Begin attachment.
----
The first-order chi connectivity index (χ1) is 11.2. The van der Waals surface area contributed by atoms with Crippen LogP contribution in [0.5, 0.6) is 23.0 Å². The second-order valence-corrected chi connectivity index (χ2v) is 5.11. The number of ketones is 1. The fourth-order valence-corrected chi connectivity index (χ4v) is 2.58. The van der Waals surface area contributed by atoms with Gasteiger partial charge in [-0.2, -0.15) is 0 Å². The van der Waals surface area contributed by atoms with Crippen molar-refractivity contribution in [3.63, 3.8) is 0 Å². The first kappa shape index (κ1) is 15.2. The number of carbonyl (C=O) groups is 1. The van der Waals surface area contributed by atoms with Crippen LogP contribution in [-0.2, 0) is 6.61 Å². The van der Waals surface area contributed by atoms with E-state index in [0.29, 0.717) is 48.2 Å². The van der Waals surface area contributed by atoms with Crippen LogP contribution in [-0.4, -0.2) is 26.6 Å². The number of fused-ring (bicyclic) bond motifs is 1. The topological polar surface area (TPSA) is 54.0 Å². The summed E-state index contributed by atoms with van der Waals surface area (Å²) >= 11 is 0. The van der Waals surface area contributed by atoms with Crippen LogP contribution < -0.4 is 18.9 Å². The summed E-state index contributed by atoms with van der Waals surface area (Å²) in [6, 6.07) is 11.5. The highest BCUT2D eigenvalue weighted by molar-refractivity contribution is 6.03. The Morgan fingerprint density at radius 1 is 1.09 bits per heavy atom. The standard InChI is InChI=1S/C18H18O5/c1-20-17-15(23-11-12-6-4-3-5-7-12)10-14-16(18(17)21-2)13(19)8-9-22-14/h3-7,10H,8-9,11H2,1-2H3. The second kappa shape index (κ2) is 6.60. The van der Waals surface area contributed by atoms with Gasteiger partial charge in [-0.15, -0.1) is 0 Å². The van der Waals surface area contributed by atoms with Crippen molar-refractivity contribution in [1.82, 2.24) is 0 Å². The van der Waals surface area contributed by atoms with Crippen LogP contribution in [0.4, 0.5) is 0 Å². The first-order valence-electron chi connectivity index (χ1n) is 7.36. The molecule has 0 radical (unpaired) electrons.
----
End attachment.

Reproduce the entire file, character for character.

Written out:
The first-order chi connectivity index (χ1) is 11.2. The van der Waals surface area contributed by atoms with Crippen LogP contribution in [0.5, 0.6) is 23.0 Å². The second-order valence-corrected chi connectivity index (χ2v) is 5.11. The number of ketones is 1. The fourth-order valence-corrected chi connectivity index (χ4v) is 2.58. The van der Waals surface area contributed by atoms with Gasteiger partial charge in [-0.2, -0.15) is 0 Å². The van der Waals surface area contributed by atoms with Crippen molar-refractivity contribution in [3.63, 3.8) is 0 Å². The first kappa shape index (κ1) is 15.2. The number of carbonyl (C=O) groups is 1. The van der Waals surface area contributed by atoms with Crippen LogP contribution in [-0.2, 0) is 6.61 Å². The van der Waals surface area contributed by atoms with E-state index in [0.29, 0.717) is 48.2 Å². The van der Waals surface area contributed by atoms with Crippen LogP contribution in [-0.4, -0.2) is 26.6 Å². The number of fused-ring (bicyclic) bond motifs is 1. The topological polar surface area (TPSA) is 54.0 Å². The summed E-state index contributed by atoms with van der Waals surface area (Å²) >= 11 is 0. The van der Waals surface area contributed by atoms with Crippen LogP contribution < -0.4 is 18.9 Å². The summed E-state index contributed by atoms with van der Waals surface area (Å²) in [6, 6.07) is 11.5. The highest BCUT2D eigenvalue weighted by molar-refractivity contribution is 6.03. The Morgan fingerprint density at radius 1 is 1.09 bits per heavy atom. The standard InChI is InChI=1S/C18H18O5/c1-20-17-15(23-11-12-6-4-3-5-7-12)10-14-16(18(17)21-2)13(19)8-9-22-14/h3-7,10H,8-9,11H2,1-2H3. The second kappa shape index (κ2) is 6.60. The van der Waals surface area contributed by atoms with Gasteiger partial charge in [-0.15, -0.1) is 0 Å². The van der Waals surface area contributed by atoms with Crippen molar-refractivity contribution in [1.82, 2.24) is 0 Å². The van der Waals surface area contributed by atoms with Crippen LogP contribution in [0.4, 0.5) is 0 Å². The first-order valence-electron chi connectivity index (χ1n) is 7.36. The molecule has 0 radical (unpaired) electrons.